Brecht play is big challenge for Next Stage at Bath's Mission Theatre
Next Stage is performing Bertolt Brecht's The Caucasian Chalk Circle at the Mission Theatre, Bath from next Tuesday to Saturday.
Brecht's famous play is brought to life by a versatile ensemble of Next Stage actors. The multi-talented cast, performing in-the-round, transport the audience through war-torn villages, snow-capped mountains, opulent palaces and woody glens, recounting a young mother's quest to protect an abandoned baby.
This is a fast-paced piece of "epic theatre", culminating in the famous Chalk Circle test of true motherhood.
The Caucasian Chalk Circle is a wonderful and timeless fable with themes which remain relevant to our modern world.
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In the aftermath of a violent civil war, the people of a village in Grusinia are helped by a narrator to put on a play which tells two stories.
The first story tells of Grusha. She is a peasant girl engaged to a soldier, who rescues a rich baby during a violent revolution.
Threatened by pursuing soldiers and the prejudice of others, Grusha and the baby eventually escape to a kind of safety with her brother in the remote mountains – until the child's natural mother returns.
Then begins the tale of Azdak, a disreputable peasant. In the anarchy of the revolution he becomes a judge almost by accident and with his followers sets about gleefully enforcing his own very unusual interpretation of justice.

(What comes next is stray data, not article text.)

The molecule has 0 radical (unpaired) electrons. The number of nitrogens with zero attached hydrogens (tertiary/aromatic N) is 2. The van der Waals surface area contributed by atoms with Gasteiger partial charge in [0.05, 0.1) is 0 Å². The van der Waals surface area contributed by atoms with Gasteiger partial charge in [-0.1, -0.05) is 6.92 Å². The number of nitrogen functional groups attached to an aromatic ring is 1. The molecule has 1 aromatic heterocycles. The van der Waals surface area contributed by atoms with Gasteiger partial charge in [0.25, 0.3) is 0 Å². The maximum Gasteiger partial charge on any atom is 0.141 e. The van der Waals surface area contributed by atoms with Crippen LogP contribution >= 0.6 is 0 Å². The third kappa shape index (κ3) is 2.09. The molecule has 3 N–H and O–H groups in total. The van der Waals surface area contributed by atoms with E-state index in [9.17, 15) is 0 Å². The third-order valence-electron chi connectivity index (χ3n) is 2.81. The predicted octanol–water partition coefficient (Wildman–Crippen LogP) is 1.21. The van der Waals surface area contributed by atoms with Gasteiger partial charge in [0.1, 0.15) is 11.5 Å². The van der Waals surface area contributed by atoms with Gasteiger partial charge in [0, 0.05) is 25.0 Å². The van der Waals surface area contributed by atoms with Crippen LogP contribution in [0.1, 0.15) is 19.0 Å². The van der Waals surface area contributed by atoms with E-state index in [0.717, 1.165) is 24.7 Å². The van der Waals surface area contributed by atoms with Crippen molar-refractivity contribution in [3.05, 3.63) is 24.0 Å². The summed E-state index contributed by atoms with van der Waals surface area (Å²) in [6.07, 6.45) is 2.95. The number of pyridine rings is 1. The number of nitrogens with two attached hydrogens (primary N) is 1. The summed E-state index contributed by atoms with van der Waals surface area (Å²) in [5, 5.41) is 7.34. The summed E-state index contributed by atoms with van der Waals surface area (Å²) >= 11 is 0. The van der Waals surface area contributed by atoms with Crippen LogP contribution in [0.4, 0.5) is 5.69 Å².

Eventually, the two stories come together when Azdak is given the job of deciding whether Grusha or the natural mother should keep the child - a decision which he makes by using the ancient test of the chalk circle.
Brecht's masterpiece entertains while raising fundamental questions about power and ownership.
Next Stage is performing Alistair Beaton's 2009 adaptation of the classic, with original music composed by company member Joshua Ward and performed live by the cast.
John Matthews is directing the show and says he chose it because it was Brecht, epic theatre and it allowed him to use his imagination. No small task when you think that at the Mission in the round he has to have three cottages, a stream, a mountain pass and masses more besides.
John stresses that despite the live music – singing, no instruments – it is not a musical.
"The songs simply help to tell the story," he says.
He also remembered that Brecht himself said that being a good actor was more important than being a good singer in the play.
The show runs from Tuesday to Saturday at 7.30pm.